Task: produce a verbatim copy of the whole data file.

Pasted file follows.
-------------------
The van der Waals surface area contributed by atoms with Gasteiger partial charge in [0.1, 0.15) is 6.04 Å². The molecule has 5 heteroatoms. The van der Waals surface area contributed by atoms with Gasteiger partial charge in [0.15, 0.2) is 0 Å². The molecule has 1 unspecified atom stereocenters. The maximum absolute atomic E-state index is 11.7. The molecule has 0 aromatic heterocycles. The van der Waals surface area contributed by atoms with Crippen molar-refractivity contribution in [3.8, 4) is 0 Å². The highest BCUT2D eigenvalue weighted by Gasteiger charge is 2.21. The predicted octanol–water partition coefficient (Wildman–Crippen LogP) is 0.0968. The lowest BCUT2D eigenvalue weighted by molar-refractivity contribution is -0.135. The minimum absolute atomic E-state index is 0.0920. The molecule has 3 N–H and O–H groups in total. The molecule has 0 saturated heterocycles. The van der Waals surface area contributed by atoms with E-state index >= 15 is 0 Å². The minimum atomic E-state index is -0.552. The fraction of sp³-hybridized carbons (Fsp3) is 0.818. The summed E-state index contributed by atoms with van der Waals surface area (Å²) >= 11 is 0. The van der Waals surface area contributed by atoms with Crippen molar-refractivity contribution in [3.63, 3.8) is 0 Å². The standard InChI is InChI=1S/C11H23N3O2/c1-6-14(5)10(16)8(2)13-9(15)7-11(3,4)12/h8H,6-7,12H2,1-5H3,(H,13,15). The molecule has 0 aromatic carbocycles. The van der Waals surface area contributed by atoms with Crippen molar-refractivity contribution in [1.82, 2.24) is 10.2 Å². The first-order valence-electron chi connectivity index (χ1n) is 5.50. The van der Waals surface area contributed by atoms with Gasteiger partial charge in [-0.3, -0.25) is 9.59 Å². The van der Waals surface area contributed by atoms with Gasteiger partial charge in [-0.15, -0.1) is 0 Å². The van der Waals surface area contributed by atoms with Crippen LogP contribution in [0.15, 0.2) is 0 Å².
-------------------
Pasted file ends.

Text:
The van der Waals surface area contributed by atoms with Gasteiger partial charge in [0.1, 0.15) is 6.04 Å². The molecule has 5 heteroatoms. The van der Waals surface area contributed by atoms with Gasteiger partial charge in [0.15, 0.2) is 0 Å². The molecule has 1 unspecified atom stereocenters. The maximum absolute atomic E-state index is 11.7. The molecule has 0 aromatic heterocycles. The van der Waals surface area contributed by atoms with Crippen molar-refractivity contribution in [3.8, 4) is 0 Å². The highest BCUT2D eigenvalue weighted by Gasteiger charge is 2.21. The predicted octanol–water partition coefficient (Wildman–Crippen LogP) is 0.0968. The lowest BCUT2D eigenvalue weighted by molar-refractivity contribution is -0.135. The minimum absolute atomic E-state index is 0.0920. The molecule has 3 N–H and O–H groups in total. The molecule has 0 saturated heterocycles. The van der Waals surface area contributed by atoms with E-state index >= 15 is 0 Å². The minimum atomic E-state index is -0.552. The fraction of sp³-hybridized carbons (Fsp3) is 0.818. The summed E-state index contributed by atoms with van der Waals surface area (Å²) >= 11 is 0. The van der Waals surface area contributed by atoms with Crippen molar-refractivity contribution in [3.63, 3.8) is 0 Å². The standard InChI is InChI=1S/C11H23N3O2/c1-6-14(5)10(16)8(2)13-9(15)7-11(3,4)12/h8H,6-7,12H2,1-5H3,(H,13,15). The molecule has 0 aromatic carbocycles. The van der Waals surface area contributed by atoms with Crippen molar-refractivity contribution in [1.82, 2.24) is 10.2 Å². The first-order valence-electron chi connectivity index (χ1n) is 5.50. The van der Waals surface area contributed by atoms with Gasteiger partial charge in [-0.3, -0.25) is 9.59 Å². The van der Waals surface area contributed by atoms with Gasteiger partial charge in [-0.15, -0.1) is 0 Å². The van der Waals surface area contributed by atoms with Crippen LogP contribution in [0.15, 0.2) is 0 Å².